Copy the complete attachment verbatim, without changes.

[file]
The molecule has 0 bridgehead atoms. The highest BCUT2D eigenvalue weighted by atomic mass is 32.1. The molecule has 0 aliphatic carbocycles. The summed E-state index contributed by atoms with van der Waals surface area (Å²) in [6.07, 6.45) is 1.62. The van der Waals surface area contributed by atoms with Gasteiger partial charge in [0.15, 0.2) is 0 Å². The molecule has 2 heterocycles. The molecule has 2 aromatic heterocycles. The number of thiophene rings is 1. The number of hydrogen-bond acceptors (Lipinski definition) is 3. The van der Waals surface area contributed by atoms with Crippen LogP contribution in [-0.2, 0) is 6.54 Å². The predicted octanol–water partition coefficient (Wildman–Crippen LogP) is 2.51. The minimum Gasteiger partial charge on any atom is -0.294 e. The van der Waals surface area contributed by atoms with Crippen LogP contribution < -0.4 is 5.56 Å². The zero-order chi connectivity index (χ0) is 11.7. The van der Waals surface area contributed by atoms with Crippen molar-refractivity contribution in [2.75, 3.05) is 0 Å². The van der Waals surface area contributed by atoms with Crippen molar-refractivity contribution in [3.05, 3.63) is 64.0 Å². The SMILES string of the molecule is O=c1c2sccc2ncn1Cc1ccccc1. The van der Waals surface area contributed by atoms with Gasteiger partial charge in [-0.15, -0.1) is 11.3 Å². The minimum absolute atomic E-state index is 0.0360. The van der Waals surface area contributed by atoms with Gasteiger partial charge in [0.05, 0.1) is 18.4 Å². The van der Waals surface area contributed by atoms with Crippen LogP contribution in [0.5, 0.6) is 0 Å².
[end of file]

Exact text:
The molecule has 0 bridgehead atoms. The highest BCUT2D eigenvalue weighted by atomic mass is 32.1. The molecule has 0 aliphatic carbocycles. The summed E-state index contributed by atoms with van der Waals surface area (Å²) in [6.07, 6.45) is 1.62. The van der Waals surface area contributed by atoms with Gasteiger partial charge in [0.15, 0.2) is 0 Å². The molecule has 2 heterocycles. The molecule has 2 aromatic heterocycles. The number of thiophene rings is 1. The number of hydrogen-bond acceptors (Lipinski definition) is 3. The van der Waals surface area contributed by atoms with Crippen LogP contribution in [-0.2, 0) is 6.54 Å². The predicted octanol–water partition coefficient (Wildman–Crippen LogP) is 2.51. The minimum Gasteiger partial charge on any atom is -0.294 e. The van der Waals surface area contributed by atoms with Crippen LogP contribution < -0.4 is 5.56 Å². The zero-order chi connectivity index (χ0) is 11.7. The van der Waals surface area contributed by atoms with Crippen molar-refractivity contribution in [2.75, 3.05) is 0 Å². The van der Waals surface area contributed by atoms with Crippen molar-refractivity contribution in [3.05, 3.63) is 64.0 Å². The SMILES string of the molecule is O=c1c2sccc2ncn1Cc1ccccc1. The van der Waals surface area contributed by atoms with Gasteiger partial charge in [-0.15, -0.1) is 11.3 Å². The minimum absolute atomic E-state index is 0.0360. The van der Waals surface area contributed by atoms with Gasteiger partial charge in [0.05, 0.1) is 18.4 Å². The van der Waals surface area contributed by atoms with Crippen LogP contribution in [0.5, 0.6) is 0 Å².